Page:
The Interactive Process: 3 Things to Know
As you may know, under California's Fair Employment and Housing Act (the "FEHA"), employers must provide a reasonable accommodation to an employee who, due to his/her mental or physical disability or medical condition, is unable to perform the essential functions of his/her job. Relatedly, the FEHA also requires that an employer engage in the interactive process with such an employee once the need for a reasonable accommodation arises. The purpose of the interactive process is to determine whether the employee can perform the essential functions of his/her job with or without a reasonable accommodation and to figure out what that reasonable accommodation could be. An employer's failure to engage in this interactive process is in turn a violation of the FEHA. Here are three things that you should know about the interactive process:
1. Under the FEHA, an employer must initiate the interactive process: (a) when an employee with a known mental or physical disability or medical condition requests a reasonable accommodation; or (b) when an employer becomes aware of an employee's need for accommodation through a third party or by observation; or (c) when an employer becomes aware of an employee's possible need for accommodation because the employee has exhausted leave, but a reasonable accommodation may still be necessary for recuperative leave or for the employee to perform the essential functions of his/her job.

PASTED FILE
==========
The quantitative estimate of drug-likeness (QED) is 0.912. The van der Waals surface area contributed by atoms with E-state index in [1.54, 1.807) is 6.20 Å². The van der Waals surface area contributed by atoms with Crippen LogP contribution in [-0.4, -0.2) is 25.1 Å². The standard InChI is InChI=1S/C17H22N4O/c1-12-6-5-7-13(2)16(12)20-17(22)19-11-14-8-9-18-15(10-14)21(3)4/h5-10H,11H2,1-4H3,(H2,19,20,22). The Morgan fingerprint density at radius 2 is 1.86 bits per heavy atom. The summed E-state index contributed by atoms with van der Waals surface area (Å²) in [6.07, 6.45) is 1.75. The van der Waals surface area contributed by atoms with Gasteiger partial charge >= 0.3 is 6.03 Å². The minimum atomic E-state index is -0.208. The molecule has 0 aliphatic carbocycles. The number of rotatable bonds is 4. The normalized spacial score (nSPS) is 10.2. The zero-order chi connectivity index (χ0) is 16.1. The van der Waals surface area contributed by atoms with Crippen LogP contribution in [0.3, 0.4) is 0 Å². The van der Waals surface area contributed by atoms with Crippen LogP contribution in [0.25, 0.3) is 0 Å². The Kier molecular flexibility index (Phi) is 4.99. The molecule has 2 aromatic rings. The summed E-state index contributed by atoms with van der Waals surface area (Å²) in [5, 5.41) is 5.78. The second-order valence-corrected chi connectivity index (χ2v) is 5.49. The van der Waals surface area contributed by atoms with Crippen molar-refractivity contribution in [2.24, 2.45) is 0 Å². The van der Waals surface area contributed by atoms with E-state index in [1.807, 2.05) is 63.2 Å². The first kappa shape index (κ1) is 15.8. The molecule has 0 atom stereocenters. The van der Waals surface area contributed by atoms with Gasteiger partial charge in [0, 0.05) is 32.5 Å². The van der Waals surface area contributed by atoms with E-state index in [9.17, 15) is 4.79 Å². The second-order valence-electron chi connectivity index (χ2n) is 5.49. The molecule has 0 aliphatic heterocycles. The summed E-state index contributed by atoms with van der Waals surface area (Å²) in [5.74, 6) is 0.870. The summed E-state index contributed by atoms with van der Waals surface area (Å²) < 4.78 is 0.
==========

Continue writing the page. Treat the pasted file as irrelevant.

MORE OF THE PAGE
2. When the employee's disability or his/her need for a reasonable accommodation is not obvious, and the employee has provided no reasonable medical documentation, an employer may ask for medical documentation that confirms the existence of the disability and the need for a reasonable accommodation. However, the employee is not required to disclose the nature of the disability to the employer.
3. As a result of the interactive process, the employer must either grant the requested accommodation or reject the accommodation if the accommodation imposes an undue hardship on the employer. But if the employer rejects the requested accommodation, the employer must also initiate discussion with the employee regarding alternative accommodations.
If you have questions about the interactive process under the FEHA, call ((916) 612-0326) or email (firstname.lastname@example.org) Finley Employment Law today. We serve clients throughout California, including Sacramento, Roseville, Walnut Creek, San Ramon, and Concord.
The information in this blog post is for general informational and advertising purposes only and is not, nor is it intended to be, legal advice. Instead, you should speak with a California employment attorney for advice regarding your individual situation.